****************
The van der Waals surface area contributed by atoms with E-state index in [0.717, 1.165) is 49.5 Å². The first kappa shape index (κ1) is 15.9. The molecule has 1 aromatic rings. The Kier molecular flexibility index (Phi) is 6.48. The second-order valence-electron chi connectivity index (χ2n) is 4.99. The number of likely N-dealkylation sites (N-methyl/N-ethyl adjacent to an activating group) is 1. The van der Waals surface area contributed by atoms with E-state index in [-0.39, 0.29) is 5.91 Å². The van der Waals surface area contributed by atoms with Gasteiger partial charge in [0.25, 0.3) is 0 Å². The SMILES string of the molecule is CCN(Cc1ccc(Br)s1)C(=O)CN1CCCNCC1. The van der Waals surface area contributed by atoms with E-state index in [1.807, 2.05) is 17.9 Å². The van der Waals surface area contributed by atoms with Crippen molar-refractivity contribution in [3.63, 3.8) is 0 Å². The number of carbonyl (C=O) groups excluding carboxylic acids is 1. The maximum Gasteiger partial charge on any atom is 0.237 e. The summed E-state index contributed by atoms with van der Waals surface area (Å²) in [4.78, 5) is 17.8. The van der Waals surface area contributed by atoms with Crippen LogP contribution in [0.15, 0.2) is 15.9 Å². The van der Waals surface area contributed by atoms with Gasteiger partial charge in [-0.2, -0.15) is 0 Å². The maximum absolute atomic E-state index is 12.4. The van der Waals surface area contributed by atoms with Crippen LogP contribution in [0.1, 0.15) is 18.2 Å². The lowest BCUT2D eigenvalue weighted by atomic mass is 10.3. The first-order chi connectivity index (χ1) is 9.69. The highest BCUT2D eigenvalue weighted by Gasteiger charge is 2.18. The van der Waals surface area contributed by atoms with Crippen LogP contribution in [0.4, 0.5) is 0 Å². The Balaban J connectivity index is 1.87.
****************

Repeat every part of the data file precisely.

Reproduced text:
The van der Waals surface area contributed by atoms with E-state index in [0.717, 1.165) is 49.5 Å². The first kappa shape index (κ1) is 15.9. The molecule has 1 aromatic rings. The Kier molecular flexibility index (Phi) is 6.48. The second-order valence-electron chi connectivity index (χ2n) is 4.99. The number of likely N-dealkylation sites (N-methyl/N-ethyl adjacent to an activating group) is 1. The van der Waals surface area contributed by atoms with E-state index in [-0.39, 0.29) is 5.91 Å². The van der Waals surface area contributed by atoms with Gasteiger partial charge in [0.25, 0.3) is 0 Å². The SMILES string of the molecule is CCN(Cc1ccc(Br)s1)C(=O)CN1CCCNCC1. The van der Waals surface area contributed by atoms with E-state index in [1.807, 2.05) is 17.9 Å². The van der Waals surface area contributed by atoms with Crippen molar-refractivity contribution in [3.63, 3.8) is 0 Å². The number of carbonyl (C=O) groups excluding carboxylic acids is 1. The maximum Gasteiger partial charge on any atom is 0.237 e. The summed E-state index contributed by atoms with van der Waals surface area (Å²) in [4.78, 5) is 17.8. The van der Waals surface area contributed by atoms with Crippen LogP contribution in [0.15, 0.2) is 15.9 Å². The van der Waals surface area contributed by atoms with Gasteiger partial charge in [-0.2, -0.15) is 0 Å². The maximum absolute atomic E-state index is 12.4. The van der Waals surface area contributed by atoms with Crippen LogP contribution in [0.1, 0.15) is 18.2 Å². The lowest BCUT2D eigenvalue weighted by atomic mass is 10.3. The first-order chi connectivity index (χ1) is 9.69. The highest BCUT2D eigenvalue weighted by Gasteiger charge is 2.18. The van der Waals surface area contributed by atoms with Crippen LogP contribution in [0.4, 0.5) is 0 Å². The Balaban J connectivity index is 1.87.